“Screens are done. Devices off. Dinner is ready,” I call into the abyss that is our living room. “Hello? HELLO? GUESS I WILL JUST EAT THIS DELICIOUS MEAL ALL BY MYSELF.”
Nothing. Not even a flinch.
“Please make sure you put your shoes in the laundry room,” I remind an audience of zero. Because there the shoes sit – in the front foyer, ready to greet any guests who drop by.
Every parent feels like their messages often fall on deaf ears, right? I’m not alone in feeling unheard and invisible, am I?
Occasionally I like to make sure that I am not a ghostly phantom that cannot be heard rather than the mom my children choose to ignore. So I test their hearing. There are several methods I like to employ:
1. Turn on any Youtube video.
2. Call my mother.
3. Open a candy wrapper.
4. Begin a conversation with my husband.
5. Use even slightly salty language.
“We’re having a movie night? Can I have a snack? What are you watching? Why are you spelling out your words?” What a relief, their hearing is just fine.
I get it kids, parents are boring. We are always giving you advice, life lessons, and reminders to clean up your junk. Why bother turning off Netflix if you can ignore your mom and get a few extra minutes? Makes sense. I did it, too. That doesn’t mean it doesn’t drive me crazy, though.
Acknowledge that you heard me, kids. Respond. Throw an “okay” or “be right there” my way. I’d even settle for a grunt or a head nod. Or better yet, how about you just do what I ask the first time? Wouldn’t it be fun to just put your school things away instead of waiting for angry mom to arrive on the scene? It would be, trust me.
Alas, human children are not really wired that way. They have other ways of letting parents know that despite their blank stares and frozen positions on the couch, they do hear what we say. Sometimes we just have to wait for it. It’s hard to be patient and easy to give up or get frustrated. I feel that way a lot. And then that magical moment arrives. It can take on a variety of forms and often happens when we least expect it.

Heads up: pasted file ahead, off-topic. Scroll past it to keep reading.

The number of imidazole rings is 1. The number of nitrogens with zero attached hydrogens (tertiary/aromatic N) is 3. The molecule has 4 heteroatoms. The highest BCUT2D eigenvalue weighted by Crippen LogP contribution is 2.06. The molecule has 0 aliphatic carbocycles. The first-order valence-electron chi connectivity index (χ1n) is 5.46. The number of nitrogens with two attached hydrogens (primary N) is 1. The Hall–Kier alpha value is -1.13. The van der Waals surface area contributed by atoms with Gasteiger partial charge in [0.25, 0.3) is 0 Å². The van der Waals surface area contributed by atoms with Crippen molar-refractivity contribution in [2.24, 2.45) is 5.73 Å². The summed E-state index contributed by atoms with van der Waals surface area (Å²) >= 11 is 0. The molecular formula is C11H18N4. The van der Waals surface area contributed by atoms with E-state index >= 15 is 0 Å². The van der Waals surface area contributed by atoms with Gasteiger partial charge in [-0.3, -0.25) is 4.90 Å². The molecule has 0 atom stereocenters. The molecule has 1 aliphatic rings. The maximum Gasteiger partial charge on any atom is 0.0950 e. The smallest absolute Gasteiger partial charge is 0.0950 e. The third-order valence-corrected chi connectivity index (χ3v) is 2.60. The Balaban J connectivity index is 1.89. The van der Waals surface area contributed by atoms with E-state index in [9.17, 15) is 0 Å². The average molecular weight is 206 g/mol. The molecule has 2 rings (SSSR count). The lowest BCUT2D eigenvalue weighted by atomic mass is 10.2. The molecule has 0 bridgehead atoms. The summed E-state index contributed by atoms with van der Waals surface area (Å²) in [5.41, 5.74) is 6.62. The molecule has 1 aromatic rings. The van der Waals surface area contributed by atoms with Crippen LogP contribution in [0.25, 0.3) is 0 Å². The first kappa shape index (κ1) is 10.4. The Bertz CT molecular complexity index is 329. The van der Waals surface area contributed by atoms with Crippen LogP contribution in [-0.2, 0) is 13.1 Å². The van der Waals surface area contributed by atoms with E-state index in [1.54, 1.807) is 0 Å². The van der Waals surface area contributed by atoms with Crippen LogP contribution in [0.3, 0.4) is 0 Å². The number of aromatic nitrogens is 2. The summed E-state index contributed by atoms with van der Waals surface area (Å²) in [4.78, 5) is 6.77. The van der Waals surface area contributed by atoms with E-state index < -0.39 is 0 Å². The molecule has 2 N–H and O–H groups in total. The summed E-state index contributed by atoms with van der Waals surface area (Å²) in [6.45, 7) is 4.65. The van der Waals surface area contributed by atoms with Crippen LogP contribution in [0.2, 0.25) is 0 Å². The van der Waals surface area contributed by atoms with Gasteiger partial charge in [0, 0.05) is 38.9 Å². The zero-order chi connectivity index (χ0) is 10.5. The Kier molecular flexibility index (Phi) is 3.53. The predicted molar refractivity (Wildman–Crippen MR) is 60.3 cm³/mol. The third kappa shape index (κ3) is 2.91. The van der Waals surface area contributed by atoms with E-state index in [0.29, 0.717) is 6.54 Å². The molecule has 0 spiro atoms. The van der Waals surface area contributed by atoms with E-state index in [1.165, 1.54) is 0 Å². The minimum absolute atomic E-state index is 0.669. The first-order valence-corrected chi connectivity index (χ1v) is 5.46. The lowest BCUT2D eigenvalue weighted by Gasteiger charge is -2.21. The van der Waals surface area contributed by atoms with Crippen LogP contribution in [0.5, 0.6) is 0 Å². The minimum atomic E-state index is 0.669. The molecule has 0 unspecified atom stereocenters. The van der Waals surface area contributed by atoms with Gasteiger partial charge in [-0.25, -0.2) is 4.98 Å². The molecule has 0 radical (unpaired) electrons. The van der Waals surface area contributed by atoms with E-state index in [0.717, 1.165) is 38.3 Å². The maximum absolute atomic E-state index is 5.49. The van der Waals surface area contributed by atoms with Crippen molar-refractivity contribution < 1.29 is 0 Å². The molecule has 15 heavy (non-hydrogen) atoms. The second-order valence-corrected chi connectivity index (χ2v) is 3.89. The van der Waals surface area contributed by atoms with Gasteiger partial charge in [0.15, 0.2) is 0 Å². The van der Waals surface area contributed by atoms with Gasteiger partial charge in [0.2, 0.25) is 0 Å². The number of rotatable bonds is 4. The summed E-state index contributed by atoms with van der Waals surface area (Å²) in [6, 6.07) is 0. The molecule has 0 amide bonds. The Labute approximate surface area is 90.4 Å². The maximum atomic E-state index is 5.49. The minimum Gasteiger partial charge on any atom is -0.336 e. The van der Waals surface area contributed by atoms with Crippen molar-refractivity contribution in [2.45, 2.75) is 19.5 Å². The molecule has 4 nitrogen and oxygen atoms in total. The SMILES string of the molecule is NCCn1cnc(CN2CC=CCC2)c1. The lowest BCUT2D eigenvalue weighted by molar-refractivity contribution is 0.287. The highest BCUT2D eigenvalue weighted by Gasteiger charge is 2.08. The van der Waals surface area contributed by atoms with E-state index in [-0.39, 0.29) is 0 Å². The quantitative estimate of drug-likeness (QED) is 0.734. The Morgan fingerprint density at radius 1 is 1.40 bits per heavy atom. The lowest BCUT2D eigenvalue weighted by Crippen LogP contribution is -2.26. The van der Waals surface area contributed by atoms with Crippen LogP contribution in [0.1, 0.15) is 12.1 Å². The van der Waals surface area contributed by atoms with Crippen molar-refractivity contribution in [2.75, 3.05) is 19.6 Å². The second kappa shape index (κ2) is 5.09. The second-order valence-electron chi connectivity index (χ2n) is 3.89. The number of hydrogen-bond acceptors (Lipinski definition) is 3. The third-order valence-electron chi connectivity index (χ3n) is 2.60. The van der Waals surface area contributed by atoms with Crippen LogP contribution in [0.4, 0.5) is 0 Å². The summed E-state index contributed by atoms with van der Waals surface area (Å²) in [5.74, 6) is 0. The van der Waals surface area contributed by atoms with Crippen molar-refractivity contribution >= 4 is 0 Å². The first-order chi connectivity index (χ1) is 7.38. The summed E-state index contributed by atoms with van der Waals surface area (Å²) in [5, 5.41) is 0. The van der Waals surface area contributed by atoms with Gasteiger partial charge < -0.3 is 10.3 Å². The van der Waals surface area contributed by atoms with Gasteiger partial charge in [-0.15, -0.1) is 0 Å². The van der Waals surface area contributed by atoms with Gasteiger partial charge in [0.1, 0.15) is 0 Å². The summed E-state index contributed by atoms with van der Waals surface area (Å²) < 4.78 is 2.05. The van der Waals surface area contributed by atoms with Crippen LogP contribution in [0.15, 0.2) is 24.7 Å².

Recently I took three of our four boys to the movies. They were particularly chatty during the drive and I have learned to be still and let van conversations flow. They are some of the most profound conversations we’ve had. I think the topic came up after a chat about some light up shoes they had seen, I’m a bit fuzzy on the details, but the discussion went something like this:
Son #1: Some kids think there are Boy colours and Girl colours, but that’s just not true.
Son #2: Right? It’s so dumb to say that flowers and stuff are for girls, anybody can like what they like.
Son #1: Yeah, I like to colour with pink lots.
Son #3: It’s true, but sometimes commercials actually say, “and these ones for girls.”
Son #1: But you can buy whatever colour you want. Remember when I liked Hello Kitty so much? Some people say it’s for girls, but I liked it. I don’t anymore, but I really, really did when I was three.
Son #2: Sometimes kids at school say that pink is for girls. I don’t agree. I mean, I don’t really like pink, but that’s not because I’m a boy, I just like other colours more.
For the past ten years of raising four boys, we have tried very hard to dispel boy/girl stereotypes, particularly when it comes to toy selection and colour choices. We haven’t forced an agenda on the boys, but rather we hope we’ve coached them that they can like what they like. There is no such thing as a gender-specific colour. If they want to wear nail polish, I’ll gladly grab my vast collection and paint them any colour or pattern they wish. You’re into Hello Kitty and Transformers? Fine with me.
I quietly cheered the boys on as they discussed the ridiculous notion that we need to separate colours into categories. Yes, they have been listening.
Kids listen. They do. They might roll their eyes or seem to tune us out (they probably do tune us out). But they listen. They watch how we behave, they see how we treat others, and they do listen. We might not see immediate responses or evidence, but if we are willing to be patient, to be still, we will see it. Our messages do reach them.
But seriously now, screen time is over.